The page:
Back to series

Relationships
Peter & Paul
March 17, 2019  (Lent 2)
Rev. Fritz Nelson

Text: Galatians 2:1-14

Domenico Morelli (1823–1901), The Conversion of Saint Paul (1876), oil on canvas, dimensions not known, Cattedrale di Altamura, Altamura, Italy. Wikimedia Commons.Paul first meets Peter in Jerusalem around six years after Jesus’ resurrection and about three years after Paul’s vision of Jesus on the road to Damascus. Peter had been one of Jesus’ closest friends and was the most influential leader of this new community being formed around Jesus Christ.

While Paul hasn’t killed any Christians for the last three years, he is still better known as a persecutor of Christ than as a believer. Paul showing up in Jerusalem is sort of like your abusive ex-brother-in-law showing up on your porch claiming to have become a completely new man in prison. Now he wants the address of your sister and her children. In Jerusalem Peter barely gives Paul the time of day and won’t even see him until Barnabas, another disciple, vouches for him. Even then the meeting is brief and Paul leaves Jerusalem shortly after.

Fast forward a decade or so. Jesus followers, pushed out of Jerusalem by persecution, have migrated some 400 miles or so up the Mediterranean to Antioch. There, through the power of the Holy Spirit, an amazing community has begun to form.

Jesus was a Jew who, with a few exceptions, primarily ministered among Jews. Jesus’ main disciples were all Jewish as were all the leaders of the church in its earliest days. All good, devout, God-fearing Jews who had been taught from birth to remain separate from non-Jews. Yet in Antioch, non-Jews had begun hearing the gospel, being filled with the Holy Spirit, receiving baptism and – without converting to Judaism, joining the primarily Jewish followers of Jesus for meals. While the young church had experienced such Spirit led insanity before, never had it been seen on such scale or been so publicly embraced.

Paul arrives in Antioch and embraces the diversity. This, he thinks, is what the Prophets meant when they envisioned all nations rejoicing in God’s salvation. Jesus’ death and resurrection makes such communities possible. The power of the Holy Spirit working among the disciples make such communities inevitable.

Others, especially many in the Jerusalem church, are horrified. Peter came up to investigate and joined in the rejoicing. He also joined in the eating. Then other Jewish followers of Jesus come up from Jerusalem and steadfastly refuse to eat with the rest of the congregation. Peter joins them. Before long what had been one congregation becomes two – a Jewish congregation and a non-Jewish congregation, with the first refusing to have anything to do with the other unless they formally converted to Judaism.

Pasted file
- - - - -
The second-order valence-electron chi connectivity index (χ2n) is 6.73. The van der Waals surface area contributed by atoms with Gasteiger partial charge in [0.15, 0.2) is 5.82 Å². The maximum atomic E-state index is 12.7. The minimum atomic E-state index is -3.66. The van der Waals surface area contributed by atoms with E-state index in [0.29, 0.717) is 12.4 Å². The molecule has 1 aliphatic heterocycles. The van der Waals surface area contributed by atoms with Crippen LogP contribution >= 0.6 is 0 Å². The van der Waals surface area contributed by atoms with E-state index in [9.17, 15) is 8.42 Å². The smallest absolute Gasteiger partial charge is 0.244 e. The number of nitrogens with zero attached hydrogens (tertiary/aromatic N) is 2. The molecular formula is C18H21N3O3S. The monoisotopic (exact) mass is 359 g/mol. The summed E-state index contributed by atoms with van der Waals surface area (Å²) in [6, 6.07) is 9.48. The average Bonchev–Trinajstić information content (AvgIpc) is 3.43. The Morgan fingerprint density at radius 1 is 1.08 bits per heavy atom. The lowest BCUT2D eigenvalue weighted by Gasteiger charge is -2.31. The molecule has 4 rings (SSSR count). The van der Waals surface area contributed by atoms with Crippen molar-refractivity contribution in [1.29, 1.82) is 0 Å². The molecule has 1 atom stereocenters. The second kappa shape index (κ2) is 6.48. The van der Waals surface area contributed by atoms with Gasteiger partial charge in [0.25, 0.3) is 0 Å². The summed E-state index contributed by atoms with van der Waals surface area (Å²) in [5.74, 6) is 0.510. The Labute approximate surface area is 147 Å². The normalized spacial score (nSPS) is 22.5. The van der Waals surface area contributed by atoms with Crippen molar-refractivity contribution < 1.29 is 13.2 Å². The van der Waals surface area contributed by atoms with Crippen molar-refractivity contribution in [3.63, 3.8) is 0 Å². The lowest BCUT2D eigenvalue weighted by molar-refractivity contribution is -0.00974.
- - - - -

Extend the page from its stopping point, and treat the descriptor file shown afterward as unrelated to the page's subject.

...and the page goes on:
At this point Paul flips out. He and Peter get into a drop down, drag out fight over the meaning of Christian community, who is in, who is out, and what is required for salvation. As we continue our series on relationships, lets take some time to see what we can learn from how the two of them fight, based on Paul’s recollection of their fight in his letter to the Galatians.

First, Paul affirms Peter’s calling by Christ, reminding the Galatians: “He (Jesus) who worked through Peter making him an apostle also worked through me.” Paul believed those following Christ were made, by the Spirit, into one giant family. Before criticizing Peter, Paul affirms their common calling, their being part of the same family.

Second, Paul is honest about their differences. He calls Peter out for first supporting Antioch’s vision of Christian community and then joining with the Jewish followers of Jesus from Jerusalem. Paul doesn’t sweep the very real differences under the rug. He doesn’t engage in some wishy washy I’m okay, you’re okay. He lays it out like he sees it.

Third, Paul remains respectful. In some ways Paul has to do this. Peter is so respected an open feud would sink Paul’s ministry even among those who agreed with him. An open feud would also splinter Paul’s own vision of oneness in Christ – the very oneness he accuses Peter of destroying. Paul never questions Peter’s loyalty to the church. He never questions Peter’s faith in Jesus. Like Paul, Peter has given his life to Christ, risked his life for Christ, dedicated every moment of every day, every breath, to the gospel of their Lord. The blood of Christ binds them together and they know nothing – not even their disagreements – can sever that bond.

The homeless services agency I worked with in New York City was proud of its Christian heritage and its specific Christian outlook. In Long Island I was a fairly conservative pastor of my Presbyterian church. In New York City I was the crazy liberal Presbyterian who may or may not have actually been a Christian. When it came to points of doctrine, interpretation of scripture, understanding of Christian community, I was often at odds with many of my colleagues. Yet I never once doubted their faith, their commitment to the gospel, or their desire to make the saving grace of Jesus Christ visible to our community. I never forgot we – my colleagues and I – were equal recipients of God’s grace – a grace broad enough for us all.

We live among those we disagree with. We worship among those we disagree with. In very real ways the underlying issues discussed by Paul and Peter still affect the church of Jesus Christ. Yet their example still serves us well. While direct in their disagreements, they never doubt their common salvation in Jesus Christ. Bound by that salvation they disagree but never belittle, disagree but never split, disagree but never doubt the work God is doing in them, and through them, to make all things new.

Amen.